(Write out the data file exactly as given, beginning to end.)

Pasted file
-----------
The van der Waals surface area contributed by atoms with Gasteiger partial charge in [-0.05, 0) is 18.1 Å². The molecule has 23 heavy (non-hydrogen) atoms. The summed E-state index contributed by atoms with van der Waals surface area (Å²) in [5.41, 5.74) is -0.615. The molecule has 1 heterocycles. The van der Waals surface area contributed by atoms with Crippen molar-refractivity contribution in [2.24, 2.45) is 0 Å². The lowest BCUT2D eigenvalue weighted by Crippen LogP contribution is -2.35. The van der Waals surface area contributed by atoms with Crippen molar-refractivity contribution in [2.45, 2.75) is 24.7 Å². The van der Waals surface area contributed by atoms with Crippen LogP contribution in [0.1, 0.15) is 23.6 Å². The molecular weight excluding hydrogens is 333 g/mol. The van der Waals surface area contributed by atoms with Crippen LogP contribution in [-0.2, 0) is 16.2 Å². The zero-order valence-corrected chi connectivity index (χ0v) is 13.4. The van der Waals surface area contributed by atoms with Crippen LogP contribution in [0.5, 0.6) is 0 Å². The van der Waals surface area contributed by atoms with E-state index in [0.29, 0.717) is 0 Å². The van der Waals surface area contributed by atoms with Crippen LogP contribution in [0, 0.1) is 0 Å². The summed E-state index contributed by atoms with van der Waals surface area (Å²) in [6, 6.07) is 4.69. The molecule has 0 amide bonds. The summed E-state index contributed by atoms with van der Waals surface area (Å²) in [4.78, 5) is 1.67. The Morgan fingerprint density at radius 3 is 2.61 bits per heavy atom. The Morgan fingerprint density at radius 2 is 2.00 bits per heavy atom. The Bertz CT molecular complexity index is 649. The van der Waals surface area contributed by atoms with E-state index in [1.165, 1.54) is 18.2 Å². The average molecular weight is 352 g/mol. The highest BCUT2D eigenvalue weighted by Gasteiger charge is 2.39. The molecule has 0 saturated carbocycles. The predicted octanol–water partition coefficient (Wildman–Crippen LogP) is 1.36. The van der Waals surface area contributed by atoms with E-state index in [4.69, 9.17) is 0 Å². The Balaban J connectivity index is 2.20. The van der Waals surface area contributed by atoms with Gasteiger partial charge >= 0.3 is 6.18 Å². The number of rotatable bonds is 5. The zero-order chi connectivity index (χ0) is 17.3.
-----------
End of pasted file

The van der Waals surface area contributed by atoms with Gasteiger partial charge in [-0.05, 0) is 18.1 Å². The molecule has 23 heavy (non-hydrogen) atoms. The summed E-state index contributed by atoms with van der Waals surface area (Å²) in [5.41, 5.74) is -0.615. The molecule has 1 heterocycles. The van der Waals surface area contributed by atoms with Crippen molar-refractivity contribution in [2.24, 2.45) is 0 Å². The lowest BCUT2D eigenvalue weighted by Crippen LogP contribution is -2.35. The van der Waals surface area contributed by atoms with Crippen molar-refractivity contribution in [2.45, 2.75) is 24.7 Å². The van der Waals surface area contributed by atoms with Crippen LogP contribution in [0.1, 0.15) is 23.6 Å². The molecular weight excluding hydrogens is 333 g/mol. The van der Waals surface area contributed by atoms with Crippen LogP contribution in [-0.2, 0) is 16.2 Å². The zero-order valence-corrected chi connectivity index (χ0v) is 13.4. The van der Waals surface area contributed by atoms with Crippen LogP contribution in [0.5, 0.6) is 0 Å². The van der Waals surface area contributed by atoms with E-state index in [0.29, 0.717) is 0 Å². The van der Waals surface area contributed by atoms with Crippen LogP contribution in [0, 0.1) is 0 Å². The summed E-state index contributed by atoms with van der Waals surface area (Å²) in [6, 6.07) is 4.69. The molecule has 0 amide bonds. The summed E-state index contributed by atoms with van der Waals surface area (Å²) in [4.78, 5) is 1.67. The Morgan fingerprint density at radius 3 is 2.61 bits per heavy atom. The Morgan fingerprint density at radius 2 is 2.00 bits per heavy atom. The Bertz CT molecular complexity index is 649. The van der Waals surface area contributed by atoms with E-state index in [1.165, 1.54) is 18.2 Å². The average molecular weight is 352 g/mol. The highest BCUT2D eigenvalue weighted by Gasteiger charge is 2.39. The molecule has 0 saturated carbocycles. The predicted octanol–water partition coefficient (Wildman–Crippen LogP) is 1.36. The van der Waals surface area contributed by atoms with E-state index in [4.69, 9.17) is 0 Å². The Balaban J connectivity index is 2.20. The van der Waals surface area contributed by atoms with Gasteiger partial charge >= 0.3 is 6.18 Å². The number of rotatable bonds is 5. The zero-order chi connectivity index (χ0) is 17.3.